Friday, 14 December 2018

Pop genius’s charity benefit gig was well worth saying ‘Yes’ to

Pop genius’s charity benefit gig was well worth saying ‘Yes’ to

An Evening with Rick Wakeman | Mill at Sonning | Monday, November 5

ANYONE who purchased tickets for “An Evening with Rick Wakeman” at The Mill at Sonning would have got a lot more than they bargained for.

In a similar vein to last year’s popular event, a host of stars descended onto the venue’s small crescent-shaped stage to raise money to support the worthy charity Animals Asia.

Actor Peter Egan led proceedings, quickly joined by fellow Downton Abbey star Lesley Nicol (aka Mrs Patmore), and even the amazing Virginia McKenna, the charity’s UK patron, looking ever-sprightly at 87.

Both the former have adopted beautiful moon bears — so named for the distinctive yellow markings on their chest — rescued from horrifying bile farms in Asia, while the Born Free star herself has been involved in the organisation since its inception.

After a delightful vegan dinner laid on by the Mill in its stunningly refurbished dining hall, the assembled guests in the auditorium could easily have sat in rapture for an entire evening, taking in the anecdotes from the actors about the bear sanctuaries they had visited in Vietnam and China.

But this was, after all, Rick Wakeman’s night, and as a die-hard Yes fan myself, I could not wait to hear him tinker on his keys in these intimate surroundings.

A staunch supporter of Animals Asia, Wakeman spoke of his sadness at the demise of his own adopted Moon Bear, Cyril, named poignantly after his late father. As an homage to both, the pink-suited “genius” — as aptly described by Peter Egan — delivered a gorgeous rendition of Gone But Not Forgotten on his grand piano.

Having teased the audience with just two pieces, Wakeman then welcomed zany juggling comedian Steve Rawlings to the stage, enthralling the audience with gravity-defying balancing acts, dexterity and extraordinary sleight of hand.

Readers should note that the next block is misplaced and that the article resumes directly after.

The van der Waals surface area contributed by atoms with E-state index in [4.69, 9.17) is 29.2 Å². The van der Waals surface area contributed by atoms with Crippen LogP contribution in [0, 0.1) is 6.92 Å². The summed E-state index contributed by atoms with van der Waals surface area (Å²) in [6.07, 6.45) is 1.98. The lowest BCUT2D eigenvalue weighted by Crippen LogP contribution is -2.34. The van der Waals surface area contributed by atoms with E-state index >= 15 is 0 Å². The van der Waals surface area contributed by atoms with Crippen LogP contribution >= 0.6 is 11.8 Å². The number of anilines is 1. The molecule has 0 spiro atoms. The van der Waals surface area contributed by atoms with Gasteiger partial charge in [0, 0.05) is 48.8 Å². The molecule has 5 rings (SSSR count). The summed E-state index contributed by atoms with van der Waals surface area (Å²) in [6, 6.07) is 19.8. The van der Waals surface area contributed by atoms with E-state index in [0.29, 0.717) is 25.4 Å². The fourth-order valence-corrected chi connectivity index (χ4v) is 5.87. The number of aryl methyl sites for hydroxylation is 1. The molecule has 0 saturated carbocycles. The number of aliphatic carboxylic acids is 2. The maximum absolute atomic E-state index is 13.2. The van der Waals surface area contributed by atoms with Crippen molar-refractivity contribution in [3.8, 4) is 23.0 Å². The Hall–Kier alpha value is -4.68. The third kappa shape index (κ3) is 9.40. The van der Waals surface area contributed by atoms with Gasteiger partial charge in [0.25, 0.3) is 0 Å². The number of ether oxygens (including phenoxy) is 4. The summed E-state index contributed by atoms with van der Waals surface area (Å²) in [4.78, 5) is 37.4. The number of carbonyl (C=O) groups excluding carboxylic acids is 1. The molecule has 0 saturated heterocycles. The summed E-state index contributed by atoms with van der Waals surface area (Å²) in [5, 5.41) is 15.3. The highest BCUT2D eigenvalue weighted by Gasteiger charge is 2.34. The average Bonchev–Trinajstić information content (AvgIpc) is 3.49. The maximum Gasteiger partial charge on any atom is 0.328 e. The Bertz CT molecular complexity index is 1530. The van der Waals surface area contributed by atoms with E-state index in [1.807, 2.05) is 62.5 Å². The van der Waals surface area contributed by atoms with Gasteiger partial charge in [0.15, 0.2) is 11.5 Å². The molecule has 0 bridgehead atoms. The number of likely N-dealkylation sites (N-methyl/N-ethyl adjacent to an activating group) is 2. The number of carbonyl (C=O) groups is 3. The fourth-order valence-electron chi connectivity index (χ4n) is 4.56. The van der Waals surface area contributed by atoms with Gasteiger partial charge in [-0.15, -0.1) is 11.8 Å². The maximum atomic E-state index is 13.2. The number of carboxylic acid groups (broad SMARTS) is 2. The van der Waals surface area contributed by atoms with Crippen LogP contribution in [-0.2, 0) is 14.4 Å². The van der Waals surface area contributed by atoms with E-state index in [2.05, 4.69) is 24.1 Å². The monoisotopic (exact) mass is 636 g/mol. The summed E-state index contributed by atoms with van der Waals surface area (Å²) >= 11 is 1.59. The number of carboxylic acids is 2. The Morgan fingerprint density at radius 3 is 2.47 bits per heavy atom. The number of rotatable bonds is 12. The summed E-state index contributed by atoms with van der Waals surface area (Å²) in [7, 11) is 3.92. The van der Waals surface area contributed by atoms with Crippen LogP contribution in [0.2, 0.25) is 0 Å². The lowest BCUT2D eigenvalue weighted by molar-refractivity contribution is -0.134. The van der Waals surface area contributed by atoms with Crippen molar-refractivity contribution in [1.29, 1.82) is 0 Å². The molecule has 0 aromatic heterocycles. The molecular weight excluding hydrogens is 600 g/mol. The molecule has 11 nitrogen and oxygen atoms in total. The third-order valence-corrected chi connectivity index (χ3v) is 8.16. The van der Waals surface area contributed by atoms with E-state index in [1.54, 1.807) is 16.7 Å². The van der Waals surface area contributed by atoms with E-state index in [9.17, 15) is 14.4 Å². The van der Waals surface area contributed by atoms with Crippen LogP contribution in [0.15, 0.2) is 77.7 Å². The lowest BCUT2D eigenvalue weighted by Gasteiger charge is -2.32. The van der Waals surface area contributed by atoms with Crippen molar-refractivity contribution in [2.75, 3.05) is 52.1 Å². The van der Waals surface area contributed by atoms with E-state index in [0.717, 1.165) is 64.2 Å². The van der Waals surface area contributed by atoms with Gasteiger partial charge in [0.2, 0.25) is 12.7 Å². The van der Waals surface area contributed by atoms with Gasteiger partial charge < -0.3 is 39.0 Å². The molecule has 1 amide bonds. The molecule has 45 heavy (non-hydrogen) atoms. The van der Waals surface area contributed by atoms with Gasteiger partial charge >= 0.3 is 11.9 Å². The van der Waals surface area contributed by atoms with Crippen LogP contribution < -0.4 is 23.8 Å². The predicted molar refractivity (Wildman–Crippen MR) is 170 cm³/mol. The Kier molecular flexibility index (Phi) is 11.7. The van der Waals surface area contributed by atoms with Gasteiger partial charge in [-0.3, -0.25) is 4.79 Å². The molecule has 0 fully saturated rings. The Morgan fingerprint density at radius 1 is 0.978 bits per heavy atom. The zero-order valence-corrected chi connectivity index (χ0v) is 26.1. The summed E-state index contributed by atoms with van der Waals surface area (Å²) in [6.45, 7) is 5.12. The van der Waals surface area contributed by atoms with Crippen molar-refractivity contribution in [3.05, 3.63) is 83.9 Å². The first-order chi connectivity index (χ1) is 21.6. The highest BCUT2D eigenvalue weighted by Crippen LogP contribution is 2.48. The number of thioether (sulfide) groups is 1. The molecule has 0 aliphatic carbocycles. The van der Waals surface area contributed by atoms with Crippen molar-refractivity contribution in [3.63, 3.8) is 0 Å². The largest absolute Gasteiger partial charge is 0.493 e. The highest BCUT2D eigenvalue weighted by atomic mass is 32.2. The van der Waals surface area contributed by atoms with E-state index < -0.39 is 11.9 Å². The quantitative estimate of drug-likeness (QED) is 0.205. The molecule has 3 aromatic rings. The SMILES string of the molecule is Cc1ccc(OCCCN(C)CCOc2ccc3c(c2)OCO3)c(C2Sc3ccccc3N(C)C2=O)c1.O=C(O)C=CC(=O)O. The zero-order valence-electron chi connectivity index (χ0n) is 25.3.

Amidst the very physical mayhem of near spills, broken plates and terrifyingly close cleaver blades, Rawlings kept the laughs coming for nearly an hour.

An interval auction included items up for grabs such as donated moon bear sculptures and prints, visits to the Asian bear sanctuaries with sanctuary founder Jill Robinson, and 14-day luxury trips to the Caribbean.

Peter Egan quickly totted up the evening’s takings, including the ticket purchases, which he proudly attested amounted to £40,000 — a figure greeted with deafening applause.

Wakeman rounded out the evening with just time for another five colourfully and intricately arranged piano outings, with his customary belly-aching stories in between numbers.

He rolled out Bowie’s Life on Mars? — on which he had originally played mellotron in the studio — and ruminated on his friendship with the erstwhile rock legend.

Wakeman’s exquisite versions of the Beatles’ Strawberry Fields, While My Guitar Gently Weeps, and Cat Stevens’s Morning Has Broken almost begged the audience to reinterpret these iconic compositions and see them in new light.

And only our wonderfully eccentric and quintessentially English keyboard maestro himself could come up with “Eleanor Rigby in the style of Prokofiev” to close out the night.

Credit must go to the Sally Hughes and the staff of the Mill for generously hosting what is surely becoming one of the do-not-miss events of this stunning local venue’s calendar. This past Monday evening was a real treat.

Martin Dew

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